Stillwater Lake (Pennsylvania)

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Stillwater Lake
Camp Minsi Frozen Lake.jpg
Stillwater Lake in the winter
Location Coolbaugh Township / Tobyhanna Township, Monroe County, Pennsylvania, US
Coordinates 41°07′19″N 75°25′26″W / 41.1219°N 75.4239°W / 41.1219; -75.4239Coordinates: 41°07′19″N 75°25′26″W / 41.1219°N 75.4239°W / 41.1219; -75.4239
Type artificial lake
Primary inflows Dotter's Run Stream
Hawkeye RunStream
Pocono Summit Creek
Primary outflows Tunkhannock Creek
Basin countries United States
Max. length 0.87 mi (1.4 km)
Max. width 1.24 mi (2.0 km)
Surface area 315 acres (127 ha)
Average depth 4.7 ft (1.4 m)
Max. depth 8 ft (2.4 m)
Water volume 1,480 acre·ft (1,830,000 m3)
Surface elevation 1,811 ft (552 m)
Islands 6

Stillwater Lake is a reservoir that covers approximately 315 acres (1.27 km2). The lake is located in Pocono Summit, Pennsylvania at an elevation of 1,811 feet (552 m). Fed by Dotter's Run, Hawkeye Run, Pocono Summit Creek, and several underground springs, the lake flows out to Lake Naomi via Tunkhannock Creek. There are several Tunkhannock Creeks in the Poconos. This one merges with the Tobyhanna at Pocono Lake. The Tobyhanna flows into the Lehigh, and ultimately into Delaware Bay.

The lake is currently home to Stillwater Estates, and to Camp Minsi, a facility owned by the Boy Scouts of America's Minsi Trails Council.

History[edit]

The area where the lake is located was once a swamp. The Native Americans of the area called it "Klampeechen Chuppecat" which, in Lenape, translates to deep, dark swamp.[1]

In the 1870s, like most of the land in the Pocono Plateau, the land was clear-cut and harvested for lumber. The swamp was destroyed and cut away to make room for a man-made lake designed to transport the cut timber downstream to sawmills. A dam was built to control the water flow and the level of the lake, while three very small streams and underground springs fed the newly made lake, which was originally called Tunhannock Lake. Tunkhannock Creek was the major outlet for the lake and logs were sent down Tunkhannock Creek to Lake Naomi and then onto a sawmill on Lake Pocono.[2]

With the dwindling forests and growing markets, the businesses who had harvested all of the lumber began looking for new avenues of revenue—they turned to the ice industry. From the late 1880s until the 1930s, the ice industry of the Poconos was king. Numerous ice companies sprung up in the area as ice was harvested from the shallow freshwater lakes. Soon, the Pocono Mountain Ice Company, run by Samuel Rubel, became the leading ice company in the area, buying up many of the smaller ice companies. Large ice houses were built around Lake Stillwater to store the large blocks of ice. Remnants of some of those facilities can still be seen on the south and eastern side of the lake today.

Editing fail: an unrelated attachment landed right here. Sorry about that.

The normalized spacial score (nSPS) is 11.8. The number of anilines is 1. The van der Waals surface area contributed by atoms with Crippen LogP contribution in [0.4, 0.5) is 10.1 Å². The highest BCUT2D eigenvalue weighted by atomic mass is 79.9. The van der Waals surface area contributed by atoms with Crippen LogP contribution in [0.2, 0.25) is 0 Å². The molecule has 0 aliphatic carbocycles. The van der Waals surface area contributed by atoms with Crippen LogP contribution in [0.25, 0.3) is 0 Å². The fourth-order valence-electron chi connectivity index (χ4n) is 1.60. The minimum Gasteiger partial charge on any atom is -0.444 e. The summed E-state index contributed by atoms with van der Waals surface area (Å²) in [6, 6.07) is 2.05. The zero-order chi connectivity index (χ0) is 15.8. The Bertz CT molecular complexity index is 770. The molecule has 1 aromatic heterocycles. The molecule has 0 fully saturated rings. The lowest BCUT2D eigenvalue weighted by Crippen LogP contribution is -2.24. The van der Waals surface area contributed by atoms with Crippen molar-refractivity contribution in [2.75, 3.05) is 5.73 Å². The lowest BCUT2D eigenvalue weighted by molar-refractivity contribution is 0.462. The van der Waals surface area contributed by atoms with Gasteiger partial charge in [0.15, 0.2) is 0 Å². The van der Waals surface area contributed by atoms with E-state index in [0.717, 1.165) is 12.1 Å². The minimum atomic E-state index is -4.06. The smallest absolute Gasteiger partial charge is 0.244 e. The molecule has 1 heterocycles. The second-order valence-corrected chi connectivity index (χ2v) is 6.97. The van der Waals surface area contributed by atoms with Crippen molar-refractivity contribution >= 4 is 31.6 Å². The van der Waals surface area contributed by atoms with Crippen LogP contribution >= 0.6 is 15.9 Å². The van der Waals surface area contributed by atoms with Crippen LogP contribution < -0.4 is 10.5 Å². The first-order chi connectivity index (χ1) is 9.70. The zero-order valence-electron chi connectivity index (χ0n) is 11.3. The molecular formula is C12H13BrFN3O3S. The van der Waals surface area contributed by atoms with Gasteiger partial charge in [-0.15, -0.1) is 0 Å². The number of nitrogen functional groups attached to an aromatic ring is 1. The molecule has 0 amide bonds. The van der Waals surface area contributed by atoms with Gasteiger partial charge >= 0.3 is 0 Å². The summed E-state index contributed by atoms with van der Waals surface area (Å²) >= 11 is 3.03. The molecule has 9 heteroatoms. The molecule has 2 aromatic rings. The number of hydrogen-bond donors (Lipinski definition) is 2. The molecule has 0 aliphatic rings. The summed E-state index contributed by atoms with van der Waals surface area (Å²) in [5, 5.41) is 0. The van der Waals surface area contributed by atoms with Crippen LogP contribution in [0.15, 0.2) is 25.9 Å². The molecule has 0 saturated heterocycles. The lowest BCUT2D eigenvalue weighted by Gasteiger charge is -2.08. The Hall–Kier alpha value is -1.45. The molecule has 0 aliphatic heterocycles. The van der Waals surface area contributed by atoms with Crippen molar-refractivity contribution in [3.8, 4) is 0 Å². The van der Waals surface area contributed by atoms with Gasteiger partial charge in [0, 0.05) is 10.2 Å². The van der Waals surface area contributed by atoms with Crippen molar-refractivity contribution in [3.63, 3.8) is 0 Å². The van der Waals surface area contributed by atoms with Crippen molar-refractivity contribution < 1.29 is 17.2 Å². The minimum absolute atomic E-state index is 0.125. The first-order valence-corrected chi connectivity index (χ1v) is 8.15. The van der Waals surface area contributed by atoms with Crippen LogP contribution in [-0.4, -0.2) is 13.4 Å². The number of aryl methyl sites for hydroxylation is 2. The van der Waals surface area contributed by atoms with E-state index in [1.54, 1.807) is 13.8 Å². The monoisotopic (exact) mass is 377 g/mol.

Pennsylvania was the nation's third largest producer of ice, following Maine and New York. Pennsylvania consumed about 1 million tons annually, cut on the state's lakes and rivers. Aside from Stillwater Lake, Pocono Mountain Ice Company harvested ice on Saylor's Lake, Trout Lake, Lake Naomi, Pocono Lake, Mountain Spring Lake, and the Lakes at Tobyhanna. It was reported that the Pocono Mountain Ice Company was harvesting ice for 6 cents per ton. Ice workers out on the lake were paid 30 cents an hour, while those working in the icehouse, where 300-pound ice cakes were being pushed around, were paid 35 cents an hour. The Pocono Mountain Ice Company employed over 500 men during the height of the harvest. Beginning in the 1930s with the advent of refrigeration, the harvesting of the ice from the lakes became less and less profitable. Eventually, the ice companies folded, while still controlling large tracts of land.

In 1949, Samuel Rubel and the Pocono Mountain Ice Company donated a majority of the land around Stillwater Lake to the Boy Scouts of America's Bethlehem Area Council (now Minsi Trails Council).[2] The remaining land was sold to developers and was marketed in the 1960s as Stillwater Lake Estates, a development of approximately 1,000 lots (typically about two-thirds of an acre each), with amenities presently including a beach, community center, playground, nature preserve, tennis courts and marina.

In 2002, Pennsylvania's Department of Environmental Protection (DEP) reclassified the dam on Stillwater Lake as a B2 High Hazard Dam. Funding was approved in the 2006 Pennsylvania State R-CAP Budget to repair the dam, however the legislators were reluctant to release the already approved funds for the project. In May, 2008 Minsi Trails Council (owners of the dam) entered into a consent order and agreement with the DEP specifying a timetable to make the required dam repairs. The council finalized engineering plans and completed the dam permit application in November 2009. The Scouts petitioned the legislators to release the $3,000,000.00 of approved funding in order to repair the dam and essentially save their camp, as well as the watershed and neighboring communities.[3] In late 2009, $1.31 million was released to upgrade the dam.[4] Constructionbegan in August 2010 with completion in spring 2011. The dam renovation included a new spillway, gate, and a 400 foot rollercompacted concrete dam. The project cost nearly $2-million.[5] The new dam was dedicated in July 2011.[6]

References[edit]

  1. ^ Camp Minsi Map
  2. ^ a b History of Camp Minsi
  3. ^ Harrington, Tom. A Message from the Scout Executive. CampMinsi.org
  4. ^ "$1.31 million going to upgrade Tobyhanna Twp. dam". Pocono Record. November 12, 2009. 
  5. ^ Stillwater Lake Dam Renovation Update. CampMinsi.org. March 12, 2010.
  6. ^ "Celebrating the Stillwater Lake dam". Pocono Record. July 22, 2011. 

External links[edit]